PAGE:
Volodymyr Zelenskiy is finding his latest visit to Washington a much tougher occasion than the hero’s welcome he was given nine months ago.
Zelenskiy was given a standing ovation when he delivered an address to a joint sitting of Congress in December. This time, he addressed the Senate in a closed session, but House Republicans turned down a request to address both chambers again. They are also reported to have turned down an administration briefing on Ukraine.
Zelenskiy arrived on Capitol Hill in the midst of a bitter spending battle that could trigger a government shutdown, and he faced difficult conversations when he met congressional leaders behind closed doors. Republicans have proposed a stopgap bill that does not include funding for Ukraine, an omission that the Senate majority leader, Chuck Schumer, called “an insult to Ukraine and a gift to Putin”.
“I cannot think of a worse welcome for Zelenskiy,” Schumer said.
The Republican leadership in the Senate is broadly pro-Ukrainian, but the party is more divided in the House, where the speaker, Kevin McCarthy, faces a restive group on the right hostile to military support for Kyiv. McCarthy made clear to his party that he would approach Biden’s pending request for an additional $24bn in support for Ukraine with considerable scepticism.
“Is Zelenskiy elected to Congress? Is he our president? I don’t think I have to commit anything and I think I have questions for him,” McCarthy told ABC News.
“Where’s the accountability on the money we’ve already spent? What is the plan for victory? I think that’s what the American public wants to know,” McCarthy added.
Democrats too said they would have questions if the Ukrainian delegation came with requests for drone technology. Party leaders are wary of providing weapon systems that could be used to strike Russian territory, and congressional sources say Zelenskiy will be quizzed on Kyiv’s role in recent strikes on Moscow and other targets deep within Russia.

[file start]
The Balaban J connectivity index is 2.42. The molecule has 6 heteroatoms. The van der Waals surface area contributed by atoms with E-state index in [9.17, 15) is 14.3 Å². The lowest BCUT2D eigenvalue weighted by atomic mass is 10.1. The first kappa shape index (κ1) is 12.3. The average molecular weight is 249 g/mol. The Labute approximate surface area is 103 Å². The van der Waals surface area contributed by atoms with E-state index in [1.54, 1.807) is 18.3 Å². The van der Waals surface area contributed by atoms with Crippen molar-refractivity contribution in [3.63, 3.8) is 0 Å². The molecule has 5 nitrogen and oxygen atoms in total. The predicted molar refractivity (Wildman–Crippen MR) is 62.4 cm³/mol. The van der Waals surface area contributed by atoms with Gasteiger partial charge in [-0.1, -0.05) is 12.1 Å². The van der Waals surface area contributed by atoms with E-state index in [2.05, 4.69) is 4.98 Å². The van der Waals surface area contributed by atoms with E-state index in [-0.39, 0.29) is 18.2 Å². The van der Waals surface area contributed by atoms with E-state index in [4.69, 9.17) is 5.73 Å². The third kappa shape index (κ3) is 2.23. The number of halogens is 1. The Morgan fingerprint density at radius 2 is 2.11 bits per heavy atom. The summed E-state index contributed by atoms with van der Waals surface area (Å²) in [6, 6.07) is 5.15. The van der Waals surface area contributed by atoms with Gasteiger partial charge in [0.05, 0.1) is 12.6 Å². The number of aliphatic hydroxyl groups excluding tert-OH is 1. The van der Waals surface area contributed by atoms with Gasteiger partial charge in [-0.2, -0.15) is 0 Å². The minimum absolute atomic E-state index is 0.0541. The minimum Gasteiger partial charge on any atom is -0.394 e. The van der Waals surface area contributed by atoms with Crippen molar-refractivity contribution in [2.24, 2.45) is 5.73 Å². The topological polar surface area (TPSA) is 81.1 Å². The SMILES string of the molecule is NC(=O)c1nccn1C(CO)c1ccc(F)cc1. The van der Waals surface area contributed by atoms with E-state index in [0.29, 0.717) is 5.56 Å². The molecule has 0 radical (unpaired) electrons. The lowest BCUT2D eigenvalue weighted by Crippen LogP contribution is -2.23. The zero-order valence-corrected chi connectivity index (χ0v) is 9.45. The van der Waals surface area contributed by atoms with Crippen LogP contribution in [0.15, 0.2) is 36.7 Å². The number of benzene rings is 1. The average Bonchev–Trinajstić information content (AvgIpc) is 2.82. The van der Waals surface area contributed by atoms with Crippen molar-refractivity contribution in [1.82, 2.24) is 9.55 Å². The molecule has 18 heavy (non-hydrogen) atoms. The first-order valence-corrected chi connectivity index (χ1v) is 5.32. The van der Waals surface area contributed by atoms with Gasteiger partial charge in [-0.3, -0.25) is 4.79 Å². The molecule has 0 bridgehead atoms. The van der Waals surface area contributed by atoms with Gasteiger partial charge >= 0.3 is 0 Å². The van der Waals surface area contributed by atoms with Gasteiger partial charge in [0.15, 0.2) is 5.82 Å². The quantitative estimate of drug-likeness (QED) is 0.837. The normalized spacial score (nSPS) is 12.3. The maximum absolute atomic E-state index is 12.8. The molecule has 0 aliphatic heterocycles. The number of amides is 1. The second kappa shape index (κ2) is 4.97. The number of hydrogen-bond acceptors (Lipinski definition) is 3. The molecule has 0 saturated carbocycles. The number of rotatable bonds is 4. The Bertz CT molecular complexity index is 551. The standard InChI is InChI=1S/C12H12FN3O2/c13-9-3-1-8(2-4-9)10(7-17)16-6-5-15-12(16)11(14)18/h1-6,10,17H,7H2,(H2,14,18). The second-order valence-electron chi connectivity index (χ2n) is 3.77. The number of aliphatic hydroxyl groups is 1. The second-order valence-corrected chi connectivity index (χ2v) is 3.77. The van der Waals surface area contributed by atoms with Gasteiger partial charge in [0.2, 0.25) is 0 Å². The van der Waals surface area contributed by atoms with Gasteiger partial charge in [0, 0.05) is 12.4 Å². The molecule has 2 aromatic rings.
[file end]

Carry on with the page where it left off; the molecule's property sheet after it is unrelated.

After his visit to the Hill, Zelenskiy was scheduled to cross the Potomac to the Pentagon for a meeting with the defence secretary, Lloyd Austin, and the chairman of the joint chiefs of staff, Gen Mark Milley.
Then in mid-afternoon, he is due at the White House to meet Joe Biden. The US president is expected to announce a new $325m military aid package on the occasion of the visit, but the package will reportedly not include the 300km-range Atacms missiles Ukraine has been asking for.
Kyiv wants Atacms to help its forces strike deep behind Russian lines to disrupt their supplies and demoralise the entrenched enemy troops. The Biden administration was reported in recent days to be moving towards approval of supplying the missiles. Zelenskiy told CNN on Tuesday that he was sure the negotiations were “on the finishing line”.
However, the national security council spokesperson, John Kirby, said on Wednesday the issue had not been resolved.
“Atacms are not off the table. We continue to have discussions here in the interagency about that particular weapon system, but no decision has been made,” Kirby told reporters.
US officials have said in the past that the Pentagon has concerns over the inventory of Atacms for US defence needs and the White House wants to ensure it does not supply weapons that could be used to hit Russian territory, for fear of being seen by Moscow as a direct combatant.
Marc Polymeropoulos, a former senior CIA officer, said that if the missile is withheld from the Ukrainians, it would count as “an unfortunate failure” by the administration.
“It’s fair to ask, do they really want Ukraine to prevail, or just force them to the negotiating table?” Polymeropoulos wrote on social media. “This shows US timidity, and Russia will read it accordingly.”